If Radiohead wants to move in real time, we music critics can oblige. I'm putting on the just-dropped The King of Limbs and engaging it as I listen. Here's a first take:
"Morning Mr. Maggie"
All right, an intense sort-of shuffle out the gate. Yorke's more 60-40 on the sinuous/moaning scale than 40-60 this time. The pointillized tic of Jonny Greenwood's hyperdrive one-note guitar is impressing me a lot more than Phil Selway's cut-up drums, which are now so cliché for this band that it's when they use live wooden-sounding ones now that gets the oohs and aahs. This one's, dare I say, funky? Yorke's ghostly wooooos when the beat drops out are honestly less haunting than annoying at this point. Song kicks back in just as it threatens to become "The Gloaming Pt. 2." Like "Bloom," I have to admit, it's not really taking me anywhere beyond that initial frantic burst.
"Little by Little"
Finally, a new sound. Literally, this historic tune expands Radiohead's instrumental repertoire with the same jangling, clacking (Burundi maybe?) percussion that I can only identify from remembering it in Beck's "Beercan," 1994. (Back when these guys had one hit.) I've loved Radiohead several times in my life, but is there any question they accumulated massive popularity from wedding Bono's airy largesse to Nirvana's cathartic chaos? And then again for assimilating technology? Anyway, this also has a distinct TP-808 drum machine and the steadiest beat so far. Yorke enters in his highest chicken-cluck register and my girlfriend comments it sounds like Clinic. She's right.
Sick of the drums (which really aren't as polymorphic as they believe), sick of the little snatches of voice and tune, and around 1:25 one of the bendy vocal manipulations shows its hand: this track is trying to emulate James Blake and not succeeding very well. It's genuinely sad. I'm not much of a Blake fan and I don't believe he'll ever be as exciting as Radiohead has, but this is like a less chaotic "Pull/Pulk Revolving Doors" that's afraid of its own shadow. Definitely not feral.
The drums are still trying too hard (yet not enough!) but I'm no longer getting the feeling that I'm supposed to be impressed by their polyrhythmic utility. Because the main attraction here is Yorke's voice -- finally! The melody takes a couple minutes to get its bearings but I'm actually delighting in it, the first thing on this record that sounds like a genuine grower rather than a loose pile of scraps for fans to sort out themselves. It also sounds like R&B, which is really cool, if an almost inevitable side effect of their increasing sparseness. I could well end up preferring five minutes of this to "There There."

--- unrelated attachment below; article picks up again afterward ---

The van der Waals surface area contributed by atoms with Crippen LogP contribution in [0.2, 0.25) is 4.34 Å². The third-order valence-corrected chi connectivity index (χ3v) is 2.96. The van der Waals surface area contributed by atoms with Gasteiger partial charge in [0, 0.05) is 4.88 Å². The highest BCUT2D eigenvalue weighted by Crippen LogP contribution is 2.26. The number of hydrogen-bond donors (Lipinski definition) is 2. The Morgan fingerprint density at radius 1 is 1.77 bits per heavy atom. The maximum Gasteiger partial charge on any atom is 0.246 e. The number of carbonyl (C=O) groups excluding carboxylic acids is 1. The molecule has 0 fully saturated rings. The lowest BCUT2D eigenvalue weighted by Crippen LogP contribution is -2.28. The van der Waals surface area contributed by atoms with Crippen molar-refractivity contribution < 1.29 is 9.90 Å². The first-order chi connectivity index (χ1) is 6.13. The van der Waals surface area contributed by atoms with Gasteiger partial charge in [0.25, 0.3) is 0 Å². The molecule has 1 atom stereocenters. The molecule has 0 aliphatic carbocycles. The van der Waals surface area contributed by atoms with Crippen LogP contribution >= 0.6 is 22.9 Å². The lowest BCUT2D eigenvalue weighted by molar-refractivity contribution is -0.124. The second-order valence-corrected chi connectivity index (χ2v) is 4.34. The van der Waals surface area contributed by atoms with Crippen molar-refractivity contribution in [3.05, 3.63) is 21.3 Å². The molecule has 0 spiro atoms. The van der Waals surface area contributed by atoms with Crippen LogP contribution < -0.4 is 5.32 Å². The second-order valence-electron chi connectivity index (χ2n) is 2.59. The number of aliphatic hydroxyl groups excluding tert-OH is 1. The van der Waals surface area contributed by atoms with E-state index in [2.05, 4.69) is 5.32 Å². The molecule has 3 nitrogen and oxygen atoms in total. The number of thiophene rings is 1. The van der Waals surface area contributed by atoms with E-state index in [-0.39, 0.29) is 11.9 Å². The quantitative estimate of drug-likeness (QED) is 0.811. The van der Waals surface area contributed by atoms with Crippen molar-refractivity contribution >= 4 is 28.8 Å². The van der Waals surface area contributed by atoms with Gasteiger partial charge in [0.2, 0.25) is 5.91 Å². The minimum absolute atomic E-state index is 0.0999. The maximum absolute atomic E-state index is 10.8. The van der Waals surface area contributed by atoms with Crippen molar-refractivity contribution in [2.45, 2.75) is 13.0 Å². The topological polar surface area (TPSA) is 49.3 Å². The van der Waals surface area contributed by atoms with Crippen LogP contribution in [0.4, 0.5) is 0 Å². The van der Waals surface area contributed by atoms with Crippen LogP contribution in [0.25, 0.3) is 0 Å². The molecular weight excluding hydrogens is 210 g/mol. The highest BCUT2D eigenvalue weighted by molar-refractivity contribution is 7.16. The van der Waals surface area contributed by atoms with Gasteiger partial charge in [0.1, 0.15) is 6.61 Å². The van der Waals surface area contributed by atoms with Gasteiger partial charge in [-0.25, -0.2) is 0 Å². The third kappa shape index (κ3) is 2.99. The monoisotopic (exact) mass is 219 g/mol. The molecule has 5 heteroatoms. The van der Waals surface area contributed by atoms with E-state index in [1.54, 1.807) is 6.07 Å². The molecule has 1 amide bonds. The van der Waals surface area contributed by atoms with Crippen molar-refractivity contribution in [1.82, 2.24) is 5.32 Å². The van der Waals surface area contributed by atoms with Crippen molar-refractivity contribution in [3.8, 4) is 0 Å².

Just what this album didn't need as it was starting to build momentum: a sucky piano ballad. The tune's buried enough that it doesn't feel worth digging up. The rhythm's about six feet below that. Wannabe fancy drums come back, all is forgiven! Maybe it'll be like "Videotape" where it starts speeding up until it's a big rattling blur?
Nope, didn't happen.
"Give Up the Ghost"
Another dirge--this one sounds like the aging innovator's been bearing down hard on How to Dress Well. But with acoustic guitar; evokes college students gathered on the bleachers at midnight with acoustic guitars during a prank fire alarm. Yorke duets with himself, one high vocal and one low, and neither sounds very into it. Not stirring, not pretty, not much. I thought In Rainbows had a spacious hole in the middle and The King of Limbs is looking similarly like a donut.
Funky drums again, more relaxed than "Morning Mr. Magpie," or "Little by Little," and an even more traditionally R&B-sounding vocal line than "Lotus Flower." This one actually sounds really good. The sonic décor finally gets a chance to surprise a little: Greenwood's lead guitar comes in for only the second time on the record and it's squeaky like a sitar. The Yorkette harmonies are actually filling in the melody and not just space. We have a winner.
But this was very slight. Only half the grooves-not-songs were good on first listen, and none were great. The very little guitar is welcome when there is any, and judging by the same old rhythm tricks and dull James Blake rip, Radiohead no longer sounds like innovators thinking three steps ahead of us. The band sound like it's been running on empty ever since John Mayer deciphered its Klingon. The best moments here were the ones least like themselves: South Asian guitars, Mideastern percussion, swooning (if not quite sultry) soul. Radiohead needs to go further, and the fact it needs to be told that means it's no longer in the lead.